Tuesday, April 20, 2010

The scariest pricing idea ever...

Seen over at The Freelancery (found on my Twitter feed - social media strikes again) was an article on a different kind of pricing structure.

As consultants, we struggle with the old hourly rate vs. value add question as well as with how to gather feedback from our clients on how they perceive our work. The folks over at The Freelancery are proposing a pretty radical notion - pay what you think it's worth.

It's a concept that took off in a number of industries, particularly during the GFC. London restaurant Little Bay decided to do away with bills asking customers to pay only what they want for meals in an unorthodox bid to beat the credit crunch. The results were very interesting. Sure there were people who paid less (or nothing at all) but there were plenty who paid a lot more than the standard price of the meal.

While this idea is no doubt a terrifying one, it's also a brilliant one. You say to your clients "I'll do the best possible job that I can and you pay me what you think it is worth" - this way you actually do deliver some great work and if the client sees value in this, will be willing to compensate accordingly.

The Freelancery believe that clients will respond to this idea too. They say "Most will be astonished that you offer the option. It shows you trust them. That you value their judgment."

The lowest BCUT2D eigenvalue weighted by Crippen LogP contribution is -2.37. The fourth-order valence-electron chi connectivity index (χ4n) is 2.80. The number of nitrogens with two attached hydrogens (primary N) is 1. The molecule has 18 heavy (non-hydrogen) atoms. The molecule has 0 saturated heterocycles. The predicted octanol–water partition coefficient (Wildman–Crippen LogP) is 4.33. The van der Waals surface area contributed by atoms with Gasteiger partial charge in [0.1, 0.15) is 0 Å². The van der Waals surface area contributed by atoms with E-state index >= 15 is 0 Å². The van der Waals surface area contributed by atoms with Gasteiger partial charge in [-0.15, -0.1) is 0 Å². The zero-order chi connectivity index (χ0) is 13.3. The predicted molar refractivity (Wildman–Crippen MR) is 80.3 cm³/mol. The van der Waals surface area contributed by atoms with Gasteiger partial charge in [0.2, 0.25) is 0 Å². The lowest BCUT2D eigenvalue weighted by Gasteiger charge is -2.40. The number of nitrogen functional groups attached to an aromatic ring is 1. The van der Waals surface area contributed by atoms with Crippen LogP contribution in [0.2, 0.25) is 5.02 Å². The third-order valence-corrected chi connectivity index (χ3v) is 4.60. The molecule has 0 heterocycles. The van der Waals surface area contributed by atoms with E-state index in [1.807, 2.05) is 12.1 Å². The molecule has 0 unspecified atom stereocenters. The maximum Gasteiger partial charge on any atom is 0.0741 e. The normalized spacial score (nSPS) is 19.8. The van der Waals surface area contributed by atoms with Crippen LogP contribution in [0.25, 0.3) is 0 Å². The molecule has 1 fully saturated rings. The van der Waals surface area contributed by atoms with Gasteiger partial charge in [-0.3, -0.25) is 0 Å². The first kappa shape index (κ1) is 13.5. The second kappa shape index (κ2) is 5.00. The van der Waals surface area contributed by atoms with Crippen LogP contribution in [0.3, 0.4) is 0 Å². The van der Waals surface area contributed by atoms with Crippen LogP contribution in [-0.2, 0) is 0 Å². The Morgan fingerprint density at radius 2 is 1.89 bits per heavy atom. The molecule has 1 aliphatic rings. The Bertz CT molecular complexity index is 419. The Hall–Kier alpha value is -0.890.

An interesting idea - what are your thoughts?

Sunday, April 11, 2010

Little Green Men

From the map magazine blog:

"You stare at him. You silently coax him to shed his red coat and don his flashing green attire. He stares back at you and wills you to wait patiently on the footpath. Suddenly your eye catches a flash of green and you continue your journey to the other side of the road. Maya Barkai’s
public-art installation, Walking Men is a photographic journey displaying 99 versions of pedestrian traffic-light symbols from around the world. The international ‘green men’ currently adorn a building site in downtown New York City. Pedestrians who find themselves crossing any streets near 99 Church Street can browse Walking Men from the streets of Zaragoza in Spain, the alleys of Buenos Aries, to Maya’s native Israel. The installation is a part of the Alliance for Downtown New York’s project to ‘dress up’ public areas dampened by the fall of the World Trade Towers."

Monday, April 5, 2010

Cross River Rail - A step in the right direction

According to THG's Kirsten Fry, Urban Designer, the proposed Cross River Rail plan, released last week, (click for a larger view of the plan and it's proposed catchment areas) is a move in the right direction towards creating a sustainable future for Brisbane, but is it too little, too late?

With South East Queensland’s population expected to all but double in the next 20 years, the only way to reduce congestion in the CBD is through prioritising public transport – bus, rail and ferry. However, projects such as Clem7 are prioritised, sending the community the message that cars are the future of transport in Brisbane – something the experts agree is just not sustainable.

Kirsten has put together a comparison of major rail cities, from New York to Tokyo and compares them to Brisbane here.